It’s hard to summarize an entire life experience into one page onto the internet but I wanted to briefly share with you what I experienced, as it was a musical one. The Grammy Museum Music Revolution Project may not be a program you’ve heard of yet, but it did make a lot of noise in the musical world and in the minds and hearts of 24 young musicians from the Kansas City metropolitan area. A musical education and experience of its own kind. The next revolution of innovative, talented musicians that had the opportunity to be a part of the crazy, fun, interesting and amazing 19 days that they were.
Taken through the best kind of whirlwind of a music education experience, the selected 24, including myself, came from all different types of musical backgrounds, experience and genres, all from the KC metropolitan area, in the high school and college age group. The basic program outline went a bit like this….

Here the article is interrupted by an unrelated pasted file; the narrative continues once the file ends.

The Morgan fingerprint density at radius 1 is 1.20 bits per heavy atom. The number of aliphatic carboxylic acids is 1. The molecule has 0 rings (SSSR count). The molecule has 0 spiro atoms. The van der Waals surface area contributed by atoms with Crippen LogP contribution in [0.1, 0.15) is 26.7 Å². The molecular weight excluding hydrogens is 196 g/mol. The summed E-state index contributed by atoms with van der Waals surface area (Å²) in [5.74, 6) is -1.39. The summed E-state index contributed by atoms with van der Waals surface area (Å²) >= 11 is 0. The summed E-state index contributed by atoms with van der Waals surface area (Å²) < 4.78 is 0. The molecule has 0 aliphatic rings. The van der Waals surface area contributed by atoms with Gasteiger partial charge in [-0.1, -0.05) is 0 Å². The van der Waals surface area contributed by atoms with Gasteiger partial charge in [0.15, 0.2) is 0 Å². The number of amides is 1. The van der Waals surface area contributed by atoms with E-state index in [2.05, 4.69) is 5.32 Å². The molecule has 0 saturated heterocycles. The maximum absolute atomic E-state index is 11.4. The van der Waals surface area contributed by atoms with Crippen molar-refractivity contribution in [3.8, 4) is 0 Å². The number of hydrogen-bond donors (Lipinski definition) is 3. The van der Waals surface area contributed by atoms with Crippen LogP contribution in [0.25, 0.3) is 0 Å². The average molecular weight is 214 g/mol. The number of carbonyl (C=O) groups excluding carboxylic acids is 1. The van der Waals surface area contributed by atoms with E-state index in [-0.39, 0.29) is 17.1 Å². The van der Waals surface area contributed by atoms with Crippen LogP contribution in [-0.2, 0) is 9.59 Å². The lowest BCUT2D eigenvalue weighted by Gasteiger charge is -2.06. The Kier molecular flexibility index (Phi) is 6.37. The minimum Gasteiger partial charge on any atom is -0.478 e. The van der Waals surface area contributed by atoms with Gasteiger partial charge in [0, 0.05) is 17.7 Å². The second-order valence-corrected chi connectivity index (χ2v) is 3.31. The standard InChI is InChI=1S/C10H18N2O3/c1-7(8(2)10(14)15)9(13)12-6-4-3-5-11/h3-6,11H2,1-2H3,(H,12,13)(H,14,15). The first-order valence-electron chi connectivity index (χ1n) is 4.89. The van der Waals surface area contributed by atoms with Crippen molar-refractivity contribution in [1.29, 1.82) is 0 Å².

We studied the music genres of the blues, hip-hop and country and the last week mixed everything in. Bob Santelli, the GM director, gave us insightful and bold lectures almost every day and at the end of the program, we sat down and had one-on-one evaluations with him, which to me, was incredibly eye opening and positive. Each week we were assigned into songwriting groups to where we had several days to write a song or two based on the music genre we were focused on that week (and also were able to use the iPad 3 with Garageband and Roland headphones we were all provided). We also had several guests per week (the artists, producers, writers that came to the program) to evaluate our songs and hold a Q&A and discussion among us.
We also had the great experience of going to the Sprint Center to see Def Leppard live after we watched their sound check and had a Q&A with guitarist, Phil Collen. The group performed some of the original songs we had been writing live at Chez Elle on First Fridays in downtown Kansas City, and we were able to have a private tour of the Sprint Center after we met and discussed music with legendary producer Jimmy Jam.